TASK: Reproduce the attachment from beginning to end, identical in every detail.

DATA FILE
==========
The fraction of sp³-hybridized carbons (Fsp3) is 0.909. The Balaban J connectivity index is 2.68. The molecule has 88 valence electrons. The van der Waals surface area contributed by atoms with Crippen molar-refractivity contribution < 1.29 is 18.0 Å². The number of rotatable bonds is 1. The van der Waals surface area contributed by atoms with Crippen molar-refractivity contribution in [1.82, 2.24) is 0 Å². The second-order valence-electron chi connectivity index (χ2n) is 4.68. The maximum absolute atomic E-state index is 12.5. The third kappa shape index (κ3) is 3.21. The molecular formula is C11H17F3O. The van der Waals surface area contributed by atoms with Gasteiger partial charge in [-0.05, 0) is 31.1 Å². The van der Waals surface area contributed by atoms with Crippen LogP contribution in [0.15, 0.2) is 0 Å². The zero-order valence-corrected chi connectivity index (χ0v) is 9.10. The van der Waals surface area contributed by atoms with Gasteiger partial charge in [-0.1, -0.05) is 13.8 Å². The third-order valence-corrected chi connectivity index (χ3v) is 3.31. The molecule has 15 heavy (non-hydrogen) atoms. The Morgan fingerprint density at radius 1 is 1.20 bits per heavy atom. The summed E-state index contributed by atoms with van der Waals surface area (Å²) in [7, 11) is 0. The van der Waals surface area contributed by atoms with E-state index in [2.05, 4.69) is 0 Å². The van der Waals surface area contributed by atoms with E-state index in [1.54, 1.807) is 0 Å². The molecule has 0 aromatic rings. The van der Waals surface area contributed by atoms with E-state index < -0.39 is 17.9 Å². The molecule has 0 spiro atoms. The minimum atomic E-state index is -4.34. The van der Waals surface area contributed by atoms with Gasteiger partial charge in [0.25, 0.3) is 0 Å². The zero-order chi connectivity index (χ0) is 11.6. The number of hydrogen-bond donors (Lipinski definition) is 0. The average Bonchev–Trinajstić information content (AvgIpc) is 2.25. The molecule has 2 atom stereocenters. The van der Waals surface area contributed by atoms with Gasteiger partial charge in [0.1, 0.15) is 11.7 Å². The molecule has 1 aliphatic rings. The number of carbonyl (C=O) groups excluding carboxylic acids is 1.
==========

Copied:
The fraction of sp³-hybridized carbons (Fsp3) is 0.909. The Balaban J connectivity index is 2.68. The molecule has 88 valence electrons. The van der Waals surface area contributed by atoms with Crippen molar-refractivity contribution < 1.29 is 18.0 Å². The number of rotatable bonds is 1. The van der Waals surface area contributed by atoms with Crippen molar-refractivity contribution in [1.82, 2.24) is 0 Å². The second-order valence-electron chi connectivity index (χ2n) is 4.68. The maximum absolute atomic E-state index is 12.5. The third kappa shape index (κ3) is 3.21. The molecular formula is C11H17F3O. The van der Waals surface area contributed by atoms with Gasteiger partial charge in [-0.05, 0) is 31.1 Å². The van der Waals surface area contributed by atoms with Crippen LogP contribution in [0.15, 0.2) is 0 Å². The zero-order valence-corrected chi connectivity index (χ0v) is 9.10. The van der Waals surface area contributed by atoms with Gasteiger partial charge in [-0.1, -0.05) is 13.8 Å². The third-order valence-corrected chi connectivity index (χ3v) is 3.31. The molecule has 15 heavy (non-hydrogen) atoms. The Morgan fingerprint density at radius 1 is 1.20 bits per heavy atom. The summed E-state index contributed by atoms with van der Waals surface area (Å²) in [7, 11) is 0. The van der Waals surface area contributed by atoms with E-state index in [2.05, 4.69) is 0 Å². The van der Waals surface area contributed by atoms with E-state index in [1.54, 1.807) is 0 Å². The molecule has 0 aromatic rings. The van der Waals surface area contributed by atoms with E-state index < -0.39 is 17.9 Å². The molecule has 0 spiro atoms. The minimum atomic E-state index is -4.34. The van der Waals surface area contributed by atoms with Gasteiger partial charge in [0.25, 0.3) is 0 Å². The zero-order chi connectivity index (χ0) is 11.6. The number of hydrogen-bond donors (Lipinski definition) is 0. The average Bonchev–Trinajstić information content (AvgIpc) is 2.25. The molecule has 2 atom stereocenters. The van der Waals surface area contributed by atoms with Gasteiger partial charge in [0.1, 0.15) is 11.7 Å². The molecule has 1 aliphatic rings. The number of carbonyl (C=O) groups excluding carboxylic acids is 1.